In this post we introduce the three main grips found in FaVs Ringen, as well as our take on his Winding section.
There are three main gripping examples that we find:
Firstly, holding at the arms. One arm outside above the elbow, and one arm inside above the elbow.
Secondly, both arms inside above the elbow, and conversely both arms outside above the elbow.
Finally grabbing inside on the doublet itself.
We shall go over all of these below
Finally we shall show out takes on his Winding as well as demonstrate when your opponent goes Weak or Strong in response to this Winding.
1. Inside and outside Grips:
This is the most common method of engaging that we see in the various wrestling styles around the world.
Your opponent and you simply grab each others upper arms with one hand on the inside of the bicep, and one hand on the outside of the bicep. This is a neutral grip that still gives you many opportunities to work for an advantage.
2. Both arms inside:
This variation gives more control to the the person on the inside and allows them more options with what they want to do. However, this does not mean that the person with their grips on the outside is not capable of attacking or defending well.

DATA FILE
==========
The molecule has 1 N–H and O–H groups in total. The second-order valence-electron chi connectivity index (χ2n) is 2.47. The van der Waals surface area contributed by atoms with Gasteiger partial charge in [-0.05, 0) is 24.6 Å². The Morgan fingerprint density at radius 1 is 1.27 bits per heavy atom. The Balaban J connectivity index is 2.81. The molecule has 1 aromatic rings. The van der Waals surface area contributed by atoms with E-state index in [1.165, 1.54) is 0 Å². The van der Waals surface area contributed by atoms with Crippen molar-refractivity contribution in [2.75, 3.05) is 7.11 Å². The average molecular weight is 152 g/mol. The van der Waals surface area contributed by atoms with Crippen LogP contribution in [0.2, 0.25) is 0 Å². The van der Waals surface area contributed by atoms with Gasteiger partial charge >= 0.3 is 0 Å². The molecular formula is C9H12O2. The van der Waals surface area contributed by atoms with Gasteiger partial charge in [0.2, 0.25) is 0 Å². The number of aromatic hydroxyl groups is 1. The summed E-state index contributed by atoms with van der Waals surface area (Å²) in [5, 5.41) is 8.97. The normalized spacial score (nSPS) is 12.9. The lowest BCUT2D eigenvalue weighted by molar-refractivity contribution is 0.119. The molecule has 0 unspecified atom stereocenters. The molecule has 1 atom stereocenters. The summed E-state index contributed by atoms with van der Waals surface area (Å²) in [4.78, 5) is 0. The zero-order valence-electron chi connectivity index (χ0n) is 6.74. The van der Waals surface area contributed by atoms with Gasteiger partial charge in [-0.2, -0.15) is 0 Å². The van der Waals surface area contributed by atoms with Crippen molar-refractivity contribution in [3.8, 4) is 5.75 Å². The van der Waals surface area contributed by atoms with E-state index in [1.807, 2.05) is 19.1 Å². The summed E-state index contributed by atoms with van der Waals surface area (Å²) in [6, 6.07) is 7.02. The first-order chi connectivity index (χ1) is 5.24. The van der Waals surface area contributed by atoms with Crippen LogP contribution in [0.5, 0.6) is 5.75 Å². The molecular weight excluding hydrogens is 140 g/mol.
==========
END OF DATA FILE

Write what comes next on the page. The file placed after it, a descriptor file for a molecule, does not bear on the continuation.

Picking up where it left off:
3. Gripping on the Doublet
This grip is written about in many plates of his treatises. It is also seen in other treatises of this time period. The grips seem to be just inside the shoulders where there would be spare cloth to grab.
When FaV refers to Winding he is talking about the testing of someones resistance to outward or inward pressure used by their opponent to test their reactions. In this section we shall only show inward pressure, but outward pressure is self explanatory from these descriptions.
1. 'Subtle' wind
This testing action is done by moving your hand from their upper arm into their elbow and then through to your chest. Your hand is kept open, and slide the fatty bottom part of your hand into the elbow to test their reflex.
2. FaV Wind
I view this as being more in line with how Fabian shows us how to do this testing Wind.Here the testing arm is brought over the forearm of the opponent in an almost Karate block type manner. It is still coming into your body with the fist being held up.
Next will we talk about the two reactions to this testing action.
First your opponent goes Weak. That is to say it is pliable to the pressure that is being exerted against it. Of course the demonstrators are showing the ideal version of this.
The second reaction is your opponent resisting the pressure. This is known as being Strong. The opponent does this by either giving enough pressure to resist the inward push, or by overpowering the probing action.
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